We love an on-the-go snack, and it doesn’t get much easier than throwing a protein bar in your bag before heading out the door. In addition to convenience, we want one that actually tastes great (nothing chalky or too-chewy, please) and has an adequate amount of protein. So, we consulted registered dietitians with sports-nutrition expertise to help us identify protein bars that are truly satisfying and supportive of our overall health or workout goals.
What are the benefits of protein bars?
Protein plays an integral role in your body, Natalie Rizzo, MS, RD,, author of Planted Performance, tells SELF. It supports your immune system, helps your organs and tissues function properly, and aids in repairing and building muscle. So you want to make sure you’re getting enough protein every day. If you’re not sure what “enough” means for you, the current recommended dietary allowance (RDA) is 0.8 grams of protein per kilogram of body weight (or .36 grams per pound). That’s the minimum amount you need to avoid a deficiency, but if you’re active, you likely need more in order for your muscles to grow and recover from your workouts—say, between 1.4 to 2 grams of protein per kilogram of body weight (or .64 to .91 grams per pound), as SELF reported previously.
There are all kinds of high-protein snacks that you can add to your diet, but protein bars are particularly useful if you’re busy, traveling, or grabbing a quick bite at work, Kelly Jones, MS, RD, CSSD, a board-certified specialist in sports dietetics and owner of Kelly Jones Nutrition, tells SELF. They can also make it easy to keep your protein intake steady throughout the day, which can further support muscle recovery, she says. Plus, if variety plays an important role in your snacking, you can always find a new flavor of bar to try.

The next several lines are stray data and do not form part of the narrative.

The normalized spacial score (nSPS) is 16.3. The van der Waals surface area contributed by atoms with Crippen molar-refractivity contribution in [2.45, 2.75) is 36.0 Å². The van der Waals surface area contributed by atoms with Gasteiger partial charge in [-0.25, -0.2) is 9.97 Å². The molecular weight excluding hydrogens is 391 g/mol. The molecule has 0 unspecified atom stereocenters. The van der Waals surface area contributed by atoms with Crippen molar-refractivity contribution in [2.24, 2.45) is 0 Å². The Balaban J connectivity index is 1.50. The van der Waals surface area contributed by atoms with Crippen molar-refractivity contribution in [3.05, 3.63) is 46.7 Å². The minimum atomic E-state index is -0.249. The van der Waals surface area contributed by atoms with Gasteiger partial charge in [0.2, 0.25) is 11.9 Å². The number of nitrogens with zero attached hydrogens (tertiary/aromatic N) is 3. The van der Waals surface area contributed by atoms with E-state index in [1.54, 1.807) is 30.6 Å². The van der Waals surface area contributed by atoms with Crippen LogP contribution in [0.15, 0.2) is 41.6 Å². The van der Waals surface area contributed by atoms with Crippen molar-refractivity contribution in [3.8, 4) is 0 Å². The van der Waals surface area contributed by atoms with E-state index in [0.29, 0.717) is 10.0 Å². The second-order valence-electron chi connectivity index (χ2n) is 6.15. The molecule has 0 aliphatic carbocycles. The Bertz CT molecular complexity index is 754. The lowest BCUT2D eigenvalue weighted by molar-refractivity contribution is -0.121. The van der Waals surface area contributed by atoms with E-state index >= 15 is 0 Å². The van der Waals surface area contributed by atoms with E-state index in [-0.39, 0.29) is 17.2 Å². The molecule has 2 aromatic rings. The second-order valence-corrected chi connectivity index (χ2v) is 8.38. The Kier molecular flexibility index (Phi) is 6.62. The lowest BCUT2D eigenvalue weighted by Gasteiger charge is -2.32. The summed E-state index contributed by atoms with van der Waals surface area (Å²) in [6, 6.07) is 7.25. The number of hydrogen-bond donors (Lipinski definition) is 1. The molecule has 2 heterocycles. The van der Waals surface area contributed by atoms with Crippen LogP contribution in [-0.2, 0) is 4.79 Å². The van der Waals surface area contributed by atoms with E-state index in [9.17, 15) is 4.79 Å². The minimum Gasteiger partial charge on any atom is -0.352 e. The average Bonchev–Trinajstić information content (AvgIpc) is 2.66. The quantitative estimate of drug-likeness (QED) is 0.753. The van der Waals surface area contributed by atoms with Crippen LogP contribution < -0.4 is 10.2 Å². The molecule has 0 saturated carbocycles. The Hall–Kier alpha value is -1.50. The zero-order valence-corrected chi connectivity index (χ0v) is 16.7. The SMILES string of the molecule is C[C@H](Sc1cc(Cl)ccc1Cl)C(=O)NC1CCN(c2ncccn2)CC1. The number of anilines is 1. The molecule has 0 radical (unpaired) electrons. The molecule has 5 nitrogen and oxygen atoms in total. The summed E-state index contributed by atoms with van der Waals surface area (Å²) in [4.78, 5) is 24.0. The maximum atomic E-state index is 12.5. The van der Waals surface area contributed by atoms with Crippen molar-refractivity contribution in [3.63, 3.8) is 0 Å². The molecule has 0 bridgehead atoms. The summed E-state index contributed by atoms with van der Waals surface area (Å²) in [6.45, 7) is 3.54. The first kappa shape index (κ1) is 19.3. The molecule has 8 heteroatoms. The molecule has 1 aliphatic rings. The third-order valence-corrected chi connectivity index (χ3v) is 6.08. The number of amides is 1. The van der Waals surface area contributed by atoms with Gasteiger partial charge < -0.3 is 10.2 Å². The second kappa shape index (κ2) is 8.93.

What should you look for in a high-quality protein bar?
Rizzo says a bar should contain at least 10 grams of protein in order to boost your daily intake and keep you satisfied between meals. Jones recommends the same baseline, and adds that highly active people who are working to build muscle—say, by lifting heavy weights or strength training multiple times a week—should look for bars with 15 to 20 grams of protein.
In addition to quantity, you should also check the protein source in your bar of choice. Rizzo says whole-food options like eggs, seeds, and nuts are especially good, but protein isolates or whey protein will do the trick, too.
What should you avoid in protein bars?
Besides any known allergens you’re sensitive to, like eggs or whey (if you have issues with dairy), there aren’t many ingredients you need to flat-out avoid in protein bars. But, there are some you should be aware of before making your picks.
First, sugar alcohols (like xylitol, erythritol, or sorbitol) and other sweetener substitutes (like sucralose or aspartame) may upset your stomach and cause uncomfortable GI symptoms like gas, bloating, or diarrhea. As SELF has previously reported, the degree to which they can irritate your gut varies from person to person, but it’s something to keep in mind.